“For 35 years, I did what society wanted me to do. Now I’m doing what I want. Women are growing out of patriarchy, leaving homes to pursue careers and lives for themselves.”

The liberation process is sloth-slow, though, and that’s where ­FemaPalooza comes in. “People say: ‘Women have started becoming funny.’ But when were they not?” asks Sethi.

The shows are cathartic for the audience, too. “Some of the women who come to these shows live through us,” Sethi adds. “We say things they can’t or don’t. And their screams and laughter; how they enjoy themselves, it’s amazing.”

It’s not all male bashing, though, shows do tend to become unintentionally male-centric. The idea, however, is not to degrade men but to uplift women. “We [women] have our own problems,” says Sethi. “You should be honest when you’re doing stand-up; and emotional. Men [in India] are not funny because they’re not emotional. Comics, like actors, must bring sentiment to their sets.”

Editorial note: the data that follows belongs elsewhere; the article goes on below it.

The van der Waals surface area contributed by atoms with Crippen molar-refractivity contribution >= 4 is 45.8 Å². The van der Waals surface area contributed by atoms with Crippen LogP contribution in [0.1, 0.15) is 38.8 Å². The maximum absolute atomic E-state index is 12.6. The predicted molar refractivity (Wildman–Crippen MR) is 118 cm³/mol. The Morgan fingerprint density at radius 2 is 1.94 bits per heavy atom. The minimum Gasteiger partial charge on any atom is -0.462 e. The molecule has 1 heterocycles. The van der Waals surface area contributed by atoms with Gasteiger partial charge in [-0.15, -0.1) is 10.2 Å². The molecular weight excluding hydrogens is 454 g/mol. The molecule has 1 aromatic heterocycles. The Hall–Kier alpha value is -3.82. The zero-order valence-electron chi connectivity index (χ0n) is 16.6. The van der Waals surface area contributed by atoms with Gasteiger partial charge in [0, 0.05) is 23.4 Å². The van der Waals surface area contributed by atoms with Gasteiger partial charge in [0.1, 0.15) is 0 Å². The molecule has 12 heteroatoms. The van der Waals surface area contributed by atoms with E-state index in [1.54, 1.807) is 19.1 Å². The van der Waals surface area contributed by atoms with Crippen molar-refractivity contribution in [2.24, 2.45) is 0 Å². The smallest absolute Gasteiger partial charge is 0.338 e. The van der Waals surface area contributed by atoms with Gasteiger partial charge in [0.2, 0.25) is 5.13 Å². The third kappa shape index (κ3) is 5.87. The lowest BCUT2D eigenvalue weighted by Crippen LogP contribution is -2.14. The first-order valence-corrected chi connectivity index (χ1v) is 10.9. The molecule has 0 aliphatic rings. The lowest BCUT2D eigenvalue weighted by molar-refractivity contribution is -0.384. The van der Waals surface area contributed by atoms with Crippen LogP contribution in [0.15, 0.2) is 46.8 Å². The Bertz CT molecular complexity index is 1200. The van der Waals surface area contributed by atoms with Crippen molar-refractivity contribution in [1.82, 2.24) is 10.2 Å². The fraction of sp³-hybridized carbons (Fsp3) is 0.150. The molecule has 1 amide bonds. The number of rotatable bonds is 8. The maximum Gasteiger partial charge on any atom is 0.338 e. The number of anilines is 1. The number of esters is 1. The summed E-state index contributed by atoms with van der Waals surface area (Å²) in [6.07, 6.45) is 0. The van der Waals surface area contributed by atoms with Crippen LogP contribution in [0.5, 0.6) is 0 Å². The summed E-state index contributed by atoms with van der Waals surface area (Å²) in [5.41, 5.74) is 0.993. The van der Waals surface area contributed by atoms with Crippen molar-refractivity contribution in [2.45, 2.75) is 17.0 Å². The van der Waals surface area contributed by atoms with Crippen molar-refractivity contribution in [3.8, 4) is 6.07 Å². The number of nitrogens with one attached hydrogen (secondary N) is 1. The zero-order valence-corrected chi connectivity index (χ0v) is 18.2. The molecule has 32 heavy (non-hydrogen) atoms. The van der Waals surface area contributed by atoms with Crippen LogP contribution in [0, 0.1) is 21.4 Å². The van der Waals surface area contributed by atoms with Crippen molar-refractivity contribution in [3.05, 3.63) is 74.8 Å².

This is possibly why Thakker treats all her shows from a neutral point-of-view. “I was a lonely child, so I don’t really know sexism,” she says. “If the audience is not laughing, I’ll take it as my joke not being funny and work harder to do better. Laughter is involuntary, a spontaneous reaction. So, I don’t place much value on being a ‘female’ comic.”

Sethi has pertinent advice for aspiring female comics in India. “You will be who you are, so don’t try to become the next anybody.”

FemaPalooza will be at Above The Habitat in Khar, Mumbai, on Saturday

Updated: March 6, 2019 04:51 PM